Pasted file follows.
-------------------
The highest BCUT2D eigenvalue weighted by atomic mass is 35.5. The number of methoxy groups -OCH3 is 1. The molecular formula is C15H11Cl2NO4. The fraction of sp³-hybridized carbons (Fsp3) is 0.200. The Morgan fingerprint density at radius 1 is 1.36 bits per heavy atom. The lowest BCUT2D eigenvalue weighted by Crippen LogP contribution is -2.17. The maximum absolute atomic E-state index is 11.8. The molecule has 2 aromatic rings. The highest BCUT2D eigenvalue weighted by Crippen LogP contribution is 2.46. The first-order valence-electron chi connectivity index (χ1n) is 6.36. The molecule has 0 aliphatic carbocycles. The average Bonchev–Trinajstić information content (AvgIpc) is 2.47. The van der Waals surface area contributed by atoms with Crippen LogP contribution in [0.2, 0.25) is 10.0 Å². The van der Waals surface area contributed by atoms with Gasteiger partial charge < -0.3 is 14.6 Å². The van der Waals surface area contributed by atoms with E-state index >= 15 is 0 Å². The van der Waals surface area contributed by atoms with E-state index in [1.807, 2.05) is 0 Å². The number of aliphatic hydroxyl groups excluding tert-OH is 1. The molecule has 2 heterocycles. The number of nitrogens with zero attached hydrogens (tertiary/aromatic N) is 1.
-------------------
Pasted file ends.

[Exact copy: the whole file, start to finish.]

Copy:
The highest BCUT2D eigenvalue weighted by atomic mass is 35.5. The number of methoxy groups -OCH3 is 1. The molecular formula is C15H11Cl2NO4. The fraction of sp³-hybridized carbons (Fsp3) is 0.200. The Morgan fingerprint density at radius 1 is 1.36 bits per heavy atom. The lowest BCUT2D eigenvalue weighted by Crippen LogP contribution is -2.17. The maximum absolute atomic E-state index is 11.8. The molecule has 2 aromatic rings. The highest BCUT2D eigenvalue weighted by Crippen LogP contribution is 2.46. The first-order valence-electron chi connectivity index (χ1n) is 6.36. The molecule has 0 aliphatic carbocycles. The average Bonchev–Trinajstić information content (AvgIpc) is 2.47. The van der Waals surface area contributed by atoms with Crippen LogP contribution in [0.2, 0.25) is 10.0 Å². The van der Waals surface area contributed by atoms with Gasteiger partial charge < -0.3 is 14.6 Å². The van der Waals surface area contributed by atoms with E-state index >= 15 is 0 Å². The van der Waals surface area contributed by atoms with E-state index in [1.807, 2.05) is 0 Å². The number of aliphatic hydroxyl groups excluding tert-OH is 1. The molecule has 2 heterocycles. The number of nitrogens with zero attached hydrogens (tertiary/aromatic N) is 1.